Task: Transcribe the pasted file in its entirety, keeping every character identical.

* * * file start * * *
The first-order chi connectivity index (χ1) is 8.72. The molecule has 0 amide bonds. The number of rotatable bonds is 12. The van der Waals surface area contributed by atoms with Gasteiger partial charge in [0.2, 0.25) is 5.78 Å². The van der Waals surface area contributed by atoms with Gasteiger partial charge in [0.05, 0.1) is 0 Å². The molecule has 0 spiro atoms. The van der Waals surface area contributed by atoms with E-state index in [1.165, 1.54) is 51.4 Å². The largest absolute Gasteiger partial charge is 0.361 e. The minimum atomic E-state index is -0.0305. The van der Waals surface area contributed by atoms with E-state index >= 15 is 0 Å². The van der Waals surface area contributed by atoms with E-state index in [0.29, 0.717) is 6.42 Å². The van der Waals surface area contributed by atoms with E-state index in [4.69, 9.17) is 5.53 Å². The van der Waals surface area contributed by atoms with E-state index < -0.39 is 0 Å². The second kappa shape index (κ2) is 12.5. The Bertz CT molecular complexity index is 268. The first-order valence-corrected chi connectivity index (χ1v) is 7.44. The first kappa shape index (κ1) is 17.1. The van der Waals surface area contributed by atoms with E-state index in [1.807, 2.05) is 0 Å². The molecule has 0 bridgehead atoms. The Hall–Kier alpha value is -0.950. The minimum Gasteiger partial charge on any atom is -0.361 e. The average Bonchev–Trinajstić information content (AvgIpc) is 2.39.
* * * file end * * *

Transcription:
The first-order chi connectivity index (χ1) is 8.72. The molecule has 0 amide bonds. The number of rotatable bonds is 12. The van der Waals surface area contributed by atoms with Gasteiger partial charge in [0.2, 0.25) is 5.78 Å². The van der Waals surface area contributed by atoms with Gasteiger partial charge in [0.05, 0.1) is 0 Å². The molecule has 0 spiro atoms. The van der Waals surface area contributed by atoms with E-state index in [1.165, 1.54) is 51.4 Å². The largest absolute Gasteiger partial charge is 0.361 e. The minimum atomic E-state index is -0.0305. The van der Waals surface area contributed by atoms with E-state index >= 15 is 0 Å². The van der Waals surface area contributed by atoms with E-state index in [0.29, 0.717) is 6.42 Å². The van der Waals surface area contributed by atoms with E-state index in [4.69, 9.17) is 5.53 Å². The van der Waals surface area contributed by atoms with E-state index < -0.39 is 0 Å². The second kappa shape index (κ2) is 12.5. The Bertz CT molecular complexity index is 268. The first-order valence-corrected chi connectivity index (χ1v) is 7.44. The first kappa shape index (κ1) is 17.1. The van der Waals surface area contributed by atoms with E-state index in [1.807, 2.05) is 0 Å². The molecule has 0 bridgehead atoms. The Hall–Kier alpha value is -0.950. The minimum Gasteiger partial charge on any atom is -0.361 e. The average Bonchev–Trinajstić information content (AvgIpc) is 2.39.